10 Oct October – Happy Thanksgiving!
Wendy Reichental and Giovanna Daniele
As we transition to the cooler temperatures of autumn and get ready to celebrate Thanksgiving, what better time to not only share some good food and thanks but to show some love to yourself with a little boost to your immune system with reflexology. This month’s blog, it’s all about the simple things we can all do to strengthen our immune system and nourish and warm the body from the inside out!
Hi Giovanna, when I think of Thanksgiving, I think of all the things I’m grateful for, and then I shout out loud “ok let’s eat”! It’s a time to indulge in the harvest bounty and acknowledge with gratitude all that we have – especially that which is not tied to anything materialistic. We give thanks for having health, family and friends. But post -Thanksgiving, I notice that my body feels sluggish, and run down. What makes up our immune system?
GD: I could not agree more with you. I love this colourful season, especially in its selection of root vegetables and the many comfort meals that can be made from them. These colder months are all about eating nourishing foods that are going to help balance our hormones, boost our energy, and strengthen our immune system. Regular reflexology sessions as a preventative measure can really aid and boost our immune system, especially as we face these darker days, which can also affect our mental health. Our immune system guards us against diseases caused by those tiny invaders called pathogens, i.e., viruses and bacteria. The immune system comprises a network of cells, tissues, glands, and organs that work together to destroy these invaders and help protect the body. Some of the major organs involved in the immune system include the spleen, lymph nodes, thymus, and bone marrow. When your body’s ability to fight infections and diseases is compromised, your immune system is weakened, and that is when you are more susceptible to falling ill.
The Spleen is the largest organ in the immune system. Can you briefly tell us about its primary function?
GD: Until recently, the spleen has been overlooked for its many important functions. First, the spleen is on the upper-left side of the abdomen cavity, beneath the diaphragm and next to the stomach. One of the primary jobs that the spleen performs is to help fight infections and make antibodies. The spleen keeps the blood cells healthy and works together with the circulatory system, the system which brings blood to the body. If the spleen needs to be removed, the liver can take over many of its filtering functions. A person can live without a spleen but can become more prone to infections.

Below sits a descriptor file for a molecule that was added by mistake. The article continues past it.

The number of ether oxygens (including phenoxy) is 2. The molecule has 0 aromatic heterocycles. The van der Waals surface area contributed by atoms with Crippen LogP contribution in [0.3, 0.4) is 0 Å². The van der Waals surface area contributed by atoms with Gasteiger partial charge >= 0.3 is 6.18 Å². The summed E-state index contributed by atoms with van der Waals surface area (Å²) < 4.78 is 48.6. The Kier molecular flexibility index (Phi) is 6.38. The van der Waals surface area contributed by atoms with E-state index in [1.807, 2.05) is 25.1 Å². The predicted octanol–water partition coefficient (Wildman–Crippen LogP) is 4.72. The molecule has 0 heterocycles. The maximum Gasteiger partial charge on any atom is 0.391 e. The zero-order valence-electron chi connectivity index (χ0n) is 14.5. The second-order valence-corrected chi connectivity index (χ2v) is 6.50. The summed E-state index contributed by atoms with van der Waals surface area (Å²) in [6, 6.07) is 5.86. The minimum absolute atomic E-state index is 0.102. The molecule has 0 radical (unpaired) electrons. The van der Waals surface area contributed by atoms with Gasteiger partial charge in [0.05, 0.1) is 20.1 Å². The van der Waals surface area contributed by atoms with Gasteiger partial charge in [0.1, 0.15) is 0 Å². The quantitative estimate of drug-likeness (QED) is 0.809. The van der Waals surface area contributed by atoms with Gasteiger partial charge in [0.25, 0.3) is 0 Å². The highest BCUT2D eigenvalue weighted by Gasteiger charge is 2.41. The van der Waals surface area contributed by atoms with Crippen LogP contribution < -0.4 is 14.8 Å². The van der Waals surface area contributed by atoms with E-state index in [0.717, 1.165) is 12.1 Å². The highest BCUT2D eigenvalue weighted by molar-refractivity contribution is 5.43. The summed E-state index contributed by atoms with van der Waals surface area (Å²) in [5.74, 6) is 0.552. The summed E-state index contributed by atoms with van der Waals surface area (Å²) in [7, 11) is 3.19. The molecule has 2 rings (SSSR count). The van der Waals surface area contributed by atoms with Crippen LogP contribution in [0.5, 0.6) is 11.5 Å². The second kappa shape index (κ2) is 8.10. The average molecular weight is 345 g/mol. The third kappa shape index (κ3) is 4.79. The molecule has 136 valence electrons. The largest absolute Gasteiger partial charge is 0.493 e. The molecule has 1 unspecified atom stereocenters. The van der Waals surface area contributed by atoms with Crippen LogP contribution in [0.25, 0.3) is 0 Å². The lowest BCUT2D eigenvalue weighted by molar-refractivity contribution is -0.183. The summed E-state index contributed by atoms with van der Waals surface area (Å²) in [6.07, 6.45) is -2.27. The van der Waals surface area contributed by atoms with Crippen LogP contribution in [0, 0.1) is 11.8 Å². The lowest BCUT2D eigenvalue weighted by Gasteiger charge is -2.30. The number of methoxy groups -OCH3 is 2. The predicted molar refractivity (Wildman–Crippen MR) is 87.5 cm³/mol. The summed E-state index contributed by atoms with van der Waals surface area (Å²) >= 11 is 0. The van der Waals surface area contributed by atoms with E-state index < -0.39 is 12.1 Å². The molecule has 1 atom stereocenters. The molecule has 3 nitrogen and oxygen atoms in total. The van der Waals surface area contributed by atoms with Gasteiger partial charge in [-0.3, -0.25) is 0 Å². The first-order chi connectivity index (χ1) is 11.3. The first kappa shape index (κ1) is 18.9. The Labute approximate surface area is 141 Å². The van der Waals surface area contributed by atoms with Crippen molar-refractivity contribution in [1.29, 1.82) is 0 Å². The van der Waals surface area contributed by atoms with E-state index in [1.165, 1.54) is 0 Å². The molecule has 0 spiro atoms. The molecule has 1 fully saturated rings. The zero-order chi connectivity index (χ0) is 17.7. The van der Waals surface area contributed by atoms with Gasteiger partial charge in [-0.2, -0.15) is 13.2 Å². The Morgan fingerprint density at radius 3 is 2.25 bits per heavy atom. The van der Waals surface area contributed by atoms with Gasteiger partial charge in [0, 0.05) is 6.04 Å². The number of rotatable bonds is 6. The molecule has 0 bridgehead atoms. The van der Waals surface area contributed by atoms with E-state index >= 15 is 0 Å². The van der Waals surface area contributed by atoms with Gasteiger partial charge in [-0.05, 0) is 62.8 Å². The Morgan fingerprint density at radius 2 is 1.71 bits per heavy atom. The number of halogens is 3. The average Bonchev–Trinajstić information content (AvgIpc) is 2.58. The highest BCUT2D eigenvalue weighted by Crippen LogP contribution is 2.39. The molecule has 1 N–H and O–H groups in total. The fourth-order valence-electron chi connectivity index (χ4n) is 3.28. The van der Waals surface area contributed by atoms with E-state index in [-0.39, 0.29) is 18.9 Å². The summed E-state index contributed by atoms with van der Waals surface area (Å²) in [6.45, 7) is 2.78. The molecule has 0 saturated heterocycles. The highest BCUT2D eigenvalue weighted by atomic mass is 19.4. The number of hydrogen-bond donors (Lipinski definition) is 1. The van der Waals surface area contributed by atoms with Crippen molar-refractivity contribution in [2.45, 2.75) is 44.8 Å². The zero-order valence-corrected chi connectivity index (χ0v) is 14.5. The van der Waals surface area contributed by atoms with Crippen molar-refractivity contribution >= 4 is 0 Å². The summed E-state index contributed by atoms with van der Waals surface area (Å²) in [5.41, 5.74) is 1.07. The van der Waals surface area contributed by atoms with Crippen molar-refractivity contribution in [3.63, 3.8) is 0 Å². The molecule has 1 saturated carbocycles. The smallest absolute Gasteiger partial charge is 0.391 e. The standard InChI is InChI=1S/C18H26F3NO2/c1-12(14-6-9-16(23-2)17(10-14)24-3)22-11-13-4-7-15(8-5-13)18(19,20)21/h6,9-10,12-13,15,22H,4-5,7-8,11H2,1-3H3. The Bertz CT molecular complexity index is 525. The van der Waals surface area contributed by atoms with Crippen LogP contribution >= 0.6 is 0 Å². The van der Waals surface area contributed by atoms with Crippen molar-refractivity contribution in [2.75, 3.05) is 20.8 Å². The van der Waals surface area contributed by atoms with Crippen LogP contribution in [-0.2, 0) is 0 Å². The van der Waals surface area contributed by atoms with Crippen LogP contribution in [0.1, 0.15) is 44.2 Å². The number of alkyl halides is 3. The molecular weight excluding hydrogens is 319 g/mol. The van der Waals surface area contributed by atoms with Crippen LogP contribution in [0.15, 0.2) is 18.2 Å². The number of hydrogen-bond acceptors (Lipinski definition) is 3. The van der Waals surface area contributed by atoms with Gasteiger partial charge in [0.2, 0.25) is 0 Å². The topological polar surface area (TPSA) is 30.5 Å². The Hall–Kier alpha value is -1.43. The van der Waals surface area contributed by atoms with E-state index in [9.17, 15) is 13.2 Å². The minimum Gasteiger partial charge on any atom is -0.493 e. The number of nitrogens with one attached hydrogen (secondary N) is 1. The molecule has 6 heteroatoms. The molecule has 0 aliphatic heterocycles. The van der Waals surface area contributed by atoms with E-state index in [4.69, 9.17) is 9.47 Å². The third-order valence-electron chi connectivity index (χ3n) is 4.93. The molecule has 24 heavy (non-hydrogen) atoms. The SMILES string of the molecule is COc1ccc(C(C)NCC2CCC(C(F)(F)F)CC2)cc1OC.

Is it true in talking about the immune system – stress plays a role, can you expand on this?
GD: Absolutely, the one thing we know for certain is that our emotions, i.e., anxieties, fears, stress, can affect our immune function negatively. When we are stressed, it can lower our ability to fight infection by decreasing the number of white cells which are necessary for fighting infection. When we are stressed, it can increase inflammation in the body, which can further weaken our body’s defense mechanism, making us more vulnerable to chronic diseases, colds, and flu and even some food allergies. Therefore, it’s so important to reduce stress and tension throughout our bodies and keep our immune system healthy. We are fortunate that we get to perform reflexology on our clients, which alone helps the body to feel more relaxed and less stressed while improving blood and lymph circulation. Another benefit of reflexology is how it can boost the production of endorphins that positively contribute to the immune system performing optimally.